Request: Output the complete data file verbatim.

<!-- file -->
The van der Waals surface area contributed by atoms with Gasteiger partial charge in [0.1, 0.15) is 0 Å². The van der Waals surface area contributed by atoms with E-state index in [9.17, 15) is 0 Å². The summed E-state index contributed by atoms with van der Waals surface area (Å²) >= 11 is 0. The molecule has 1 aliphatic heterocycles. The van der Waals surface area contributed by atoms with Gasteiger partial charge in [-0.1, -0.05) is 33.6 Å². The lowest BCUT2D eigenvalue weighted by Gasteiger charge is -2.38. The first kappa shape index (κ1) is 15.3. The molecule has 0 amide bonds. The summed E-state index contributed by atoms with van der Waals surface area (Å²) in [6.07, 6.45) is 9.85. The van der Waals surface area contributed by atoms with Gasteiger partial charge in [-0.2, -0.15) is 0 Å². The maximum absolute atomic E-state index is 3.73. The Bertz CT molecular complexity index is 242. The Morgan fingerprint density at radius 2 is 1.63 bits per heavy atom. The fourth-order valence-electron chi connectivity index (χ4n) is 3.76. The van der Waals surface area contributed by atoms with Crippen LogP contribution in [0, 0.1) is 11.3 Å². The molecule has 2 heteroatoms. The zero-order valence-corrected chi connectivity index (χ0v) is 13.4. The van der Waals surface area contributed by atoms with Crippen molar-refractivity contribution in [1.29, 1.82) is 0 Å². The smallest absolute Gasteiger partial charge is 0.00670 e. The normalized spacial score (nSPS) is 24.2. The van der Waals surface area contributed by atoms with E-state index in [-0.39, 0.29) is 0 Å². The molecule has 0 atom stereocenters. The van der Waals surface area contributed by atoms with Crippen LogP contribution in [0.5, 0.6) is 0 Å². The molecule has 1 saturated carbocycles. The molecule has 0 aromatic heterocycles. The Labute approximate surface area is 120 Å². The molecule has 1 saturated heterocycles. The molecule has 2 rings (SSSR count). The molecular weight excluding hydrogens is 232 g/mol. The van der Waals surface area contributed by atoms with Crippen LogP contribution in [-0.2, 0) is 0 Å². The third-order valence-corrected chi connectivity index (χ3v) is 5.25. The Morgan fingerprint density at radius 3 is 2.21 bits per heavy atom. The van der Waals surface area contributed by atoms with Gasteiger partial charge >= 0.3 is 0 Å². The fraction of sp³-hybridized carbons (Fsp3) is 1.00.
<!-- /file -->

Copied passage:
The van der Waals surface area contributed by atoms with Gasteiger partial charge in [0.1, 0.15) is 0 Å². The van der Waals surface area contributed by atoms with E-state index in [9.17, 15) is 0 Å². The summed E-state index contributed by atoms with van der Waals surface area (Å²) >= 11 is 0. The molecule has 1 aliphatic heterocycles. The van der Waals surface area contributed by atoms with Gasteiger partial charge in [-0.1, -0.05) is 33.6 Å². The lowest BCUT2D eigenvalue weighted by Gasteiger charge is -2.38. The first kappa shape index (κ1) is 15.3. The molecule has 0 amide bonds. The summed E-state index contributed by atoms with van der Waals surface area (Å²) in [6.07, 6.45) is 9.85. The van der Waals surface area contributed by atoms with Gasteiger partial charge in [-0.2, -0.15) is 0 Å². The maximum absolute atomic E-state index is 3.73. The Bertz CT molecular complexity index is 242. The Morgan fingerprint density at radius 2 is 1.63 bits per heavy atom. The fourth-order valence-electron chi connectivity index (χ4n) is 3.76. The van der Waals surface area contributed by atoms with Crippen LogP contribution in [0, 0.1) is 11.3 Å². The molecule has 2 heteroatoms. The zero-order valence-corrected chi connectivity index (χ0v) is 13.4. The van der Waals surface area contributed by atoms with Crippen molar-refractivity contribution in [1.29, 1.82) is 0 Å². The smallest absolute Gasteiger partial charge is 0.00670 e. The normalized spacial score (nSPS) is 24.2. The van der Waals surface area contributed by atoms with E-state index in [-0.39, 0.29) is 0 Å². The molecule has 0 atom stereocenters. The van der Waals surface area contributed by atoms with Crippen LogP contribution in [0.5, 0.6) is 0 Å². The molecule has 1 saturated carbocycles. The molecule has 0 aromatic heterocycles. The Labute approximate surface area is 120 Å². The molecule has 1 saturated heterocycles. The molecule has 2 rings (SSSR count). The molecular weight excluding hydrogens is 232 g/mol. The van der Waals surface area contributed by atoms with Crippen LogP contribution in [-0.2, 0) is 0 Å². The third-order valence-corrected chi connectivity index (χ3v) is 5.25. The Morgan fingerprint density at radius 3 is 2.21 bits per heavy atom. The van der Waals surface area contributed by atoms with Gasteiger partial charge >= 0.3 is 0 Å². The fraction of sp³-hybridized carbons (Fsp3) is 1.00.